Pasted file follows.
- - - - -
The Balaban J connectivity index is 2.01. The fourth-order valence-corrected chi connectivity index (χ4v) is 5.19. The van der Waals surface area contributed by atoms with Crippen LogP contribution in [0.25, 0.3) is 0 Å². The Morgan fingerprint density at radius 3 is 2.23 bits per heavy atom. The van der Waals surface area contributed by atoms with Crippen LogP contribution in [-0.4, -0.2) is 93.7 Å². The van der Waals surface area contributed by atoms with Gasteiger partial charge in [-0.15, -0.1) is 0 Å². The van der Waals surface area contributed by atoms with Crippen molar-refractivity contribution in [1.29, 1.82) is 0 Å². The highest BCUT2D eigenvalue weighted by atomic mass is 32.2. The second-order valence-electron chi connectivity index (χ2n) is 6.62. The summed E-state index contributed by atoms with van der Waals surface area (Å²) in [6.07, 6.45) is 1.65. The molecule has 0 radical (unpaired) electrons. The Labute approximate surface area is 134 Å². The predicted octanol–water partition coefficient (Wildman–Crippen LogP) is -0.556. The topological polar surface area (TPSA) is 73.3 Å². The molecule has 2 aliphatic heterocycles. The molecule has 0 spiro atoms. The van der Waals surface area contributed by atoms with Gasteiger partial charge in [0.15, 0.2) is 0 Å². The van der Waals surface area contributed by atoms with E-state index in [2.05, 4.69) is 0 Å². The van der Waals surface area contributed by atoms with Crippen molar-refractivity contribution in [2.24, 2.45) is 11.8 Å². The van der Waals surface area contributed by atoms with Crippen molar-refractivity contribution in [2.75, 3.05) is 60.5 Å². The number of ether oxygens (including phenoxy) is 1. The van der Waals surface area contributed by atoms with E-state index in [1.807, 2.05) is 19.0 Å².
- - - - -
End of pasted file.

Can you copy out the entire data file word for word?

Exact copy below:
The Balaban J connectivity index is 2.01. The fourth-order valence-corrected chi connectivity index (χ4v) is 5.19. The van der Waals surface area contributed by atoms with Crippen LogP contribution in [0.25, 0.3) is 0 Å². The Morgan fingerprint density at radius 3 is 2.23 bits per heavy atom. The van der Waals surface area contributed by atoms with Crippen LogP contribution in [-0.4, -0.2) is 93.7 Å². The van der Waals surface area contributed by atoms with Gasteiger partial charge in [-0.15, -0.1) is 0 Å². The van der Waals surface area contributed by atoms with Crippen molar-refractivity contribution in [1.29, 1.82) is 0 Å². The highest BCUT2D eigenvalue weighted by atomic mass is 32.2. The second-order valence-electron chi connectivity index (χ2n) is 6.62. The summed E-state index contributed by atoms with van der Waals surface area (Å²) in [6.07, 6.45) is 1.65. The molecule has 0 radical (unpaired) electrons. The Labute approximate surface area is 134 Å². The predicted octanol–water partition coefficient (Wildman–Crippen LogP) is -0.556. The topological polar surface area (TPSA) is 73.3 Å². The molecule has 2 aliphatic heterocycles. The molecule has 0 spiro atoms. The van der Waals surface area contributed by atoms with Gasteiger partial charge in [0.15, 0.2) is 0 Å². The van der Waals surface area contributed by atoms with E-state index in [2.05, 4.69) is 0 Å². The van der Waals surface area contributed by atoms with Crippen molar-refractivity contribution in [2.24, 2.45) is 11.8 Å². The van der Waals surface area contributed by atoms with Crippen molar-refractivity contribution in [2.75, 3.05) is 60.5 Å². The number of ether oxygens (including phenoxy) is 1. The van der Waals surface area contributed by atoms with E-state index in [1.807, 2.05) is 19.0 Å².